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Drainage Issues and Your Garden

August 22nd, 2011

 

When communities are planned out, they include a system of swales (low tracts of land)
and drain boxes. These are important as they move the water from between the houses into
central areas that channel the water away from the homes. When this is done effectively, water
progresses appropriately between houses and quickly dries.

Once we start customizing our yards with hedges, fences, sheds, etc. the flow of the water gets
disrupted. These landscape modifications cause the water to channel in different directions
and eventually causes a hassle in a yard or garden that once was dry and perfect. So, how do
drainage problems affect our gardens?

First, let’s clarify that a drainage problem is characterized by standing or pooling water which
does not disperse after 24 hours or more. It is common to see some standing water for a few
hours after a sudden, heavy downpour, but if standing water is a regular thing after every rain or
lawn watering, then you certainly have a drainage problem. Sometimes the problem is caused
by the type of soil you have; clay is more compacted than regular soil and does not absorb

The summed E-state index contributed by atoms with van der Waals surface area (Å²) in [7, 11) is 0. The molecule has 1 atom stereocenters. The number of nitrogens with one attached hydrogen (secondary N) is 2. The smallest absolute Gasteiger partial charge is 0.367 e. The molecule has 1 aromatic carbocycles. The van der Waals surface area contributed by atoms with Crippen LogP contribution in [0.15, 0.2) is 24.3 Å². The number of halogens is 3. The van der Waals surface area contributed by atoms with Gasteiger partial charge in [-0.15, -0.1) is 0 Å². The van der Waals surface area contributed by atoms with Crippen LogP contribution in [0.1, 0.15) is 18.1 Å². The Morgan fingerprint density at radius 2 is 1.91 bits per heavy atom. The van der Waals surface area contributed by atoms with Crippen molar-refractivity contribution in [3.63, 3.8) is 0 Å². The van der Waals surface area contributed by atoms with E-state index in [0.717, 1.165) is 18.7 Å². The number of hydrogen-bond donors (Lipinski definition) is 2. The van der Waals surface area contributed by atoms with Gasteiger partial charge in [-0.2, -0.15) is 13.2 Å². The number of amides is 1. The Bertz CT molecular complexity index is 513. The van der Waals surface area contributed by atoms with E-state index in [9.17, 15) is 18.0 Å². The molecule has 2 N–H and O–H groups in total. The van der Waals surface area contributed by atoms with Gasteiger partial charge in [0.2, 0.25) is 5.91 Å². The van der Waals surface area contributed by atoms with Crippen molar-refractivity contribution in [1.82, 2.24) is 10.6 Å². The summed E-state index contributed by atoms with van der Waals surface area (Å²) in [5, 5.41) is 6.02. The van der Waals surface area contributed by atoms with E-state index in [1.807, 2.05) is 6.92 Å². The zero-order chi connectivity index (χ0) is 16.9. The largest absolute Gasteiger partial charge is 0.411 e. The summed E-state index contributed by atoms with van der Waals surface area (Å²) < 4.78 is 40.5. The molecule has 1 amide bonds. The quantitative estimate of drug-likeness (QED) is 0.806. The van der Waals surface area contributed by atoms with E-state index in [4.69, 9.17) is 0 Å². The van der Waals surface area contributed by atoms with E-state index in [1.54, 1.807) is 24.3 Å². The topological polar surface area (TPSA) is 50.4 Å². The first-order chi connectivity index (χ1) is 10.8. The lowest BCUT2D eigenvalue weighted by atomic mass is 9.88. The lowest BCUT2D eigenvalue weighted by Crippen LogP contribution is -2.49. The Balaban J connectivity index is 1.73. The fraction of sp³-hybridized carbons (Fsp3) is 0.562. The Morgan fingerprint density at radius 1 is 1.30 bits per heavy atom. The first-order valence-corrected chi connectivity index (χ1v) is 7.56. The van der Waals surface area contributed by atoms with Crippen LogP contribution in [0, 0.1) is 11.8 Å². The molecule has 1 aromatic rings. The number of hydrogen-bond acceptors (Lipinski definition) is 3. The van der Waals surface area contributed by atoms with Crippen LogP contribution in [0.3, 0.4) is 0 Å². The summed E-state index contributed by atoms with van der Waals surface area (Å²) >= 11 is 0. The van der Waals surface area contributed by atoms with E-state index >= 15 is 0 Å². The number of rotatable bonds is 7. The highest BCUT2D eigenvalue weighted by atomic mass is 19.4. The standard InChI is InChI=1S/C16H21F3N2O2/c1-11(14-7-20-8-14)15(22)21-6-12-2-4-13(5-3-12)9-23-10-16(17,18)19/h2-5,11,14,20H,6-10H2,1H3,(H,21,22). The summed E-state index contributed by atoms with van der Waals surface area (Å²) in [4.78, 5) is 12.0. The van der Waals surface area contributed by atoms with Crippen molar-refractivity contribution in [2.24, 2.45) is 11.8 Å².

water very well. Other times, the problem is due to water being inefficiently routed from yard
additions as stated above.

The effects of drainage issues:

● Standing water will drown your plants that you work so hard to maintain.
● Poor drainage can cause and exacerbate plant diseases.
● Stagnant water will attract mosquitoes to breed – ugh!
● The dampness can create mold, which in turn creates a health hazard – no fun!
● Depending on how the water flows through your garden/yard it can cause erosion and
expose roots.

So, how can we fix or avoid drainage problems?

● A well-placed, raised plant bed can effectively divert and reroute the water to the swales.
● Adding a strategically placed retaining wall can be just as helpful.
● Install a rain garden in the problem area
● Divert or bury your downspouts so that water from your gutter system is not spewed out
toward your garden or flower bed.
● Sometimes simply adding topsoil to the problem area can solve the issue, but more
commonly just causes problems in another part of your yard or garden.
● Install a French Drain – very simply put: you dig a trench, lay down perforated
polystyrene pipe, cover with gravel and soil, and beautify as you wish! (be sure to verify
whether or not you need a permit in order to install one!)

Whether you have just moved in to a brand new, unmodified community or you have spent the
past 20 years in an established neighborhood drainage problems are likely to arise at some
point or another. Hopefully, you will not have to deal with drainage problems, but if so,  hope
these tips can help you, and keep your garden on track. Now that you’re armed with your best
gardening tool – knowledge – fresh in your mind, get outside and back to growing!

About the author:

Written by Jennifer Murphree on behalf of Carroll Landscaping, Inc. -
Maryland’s award-winning landscape design, build, and maintain company.

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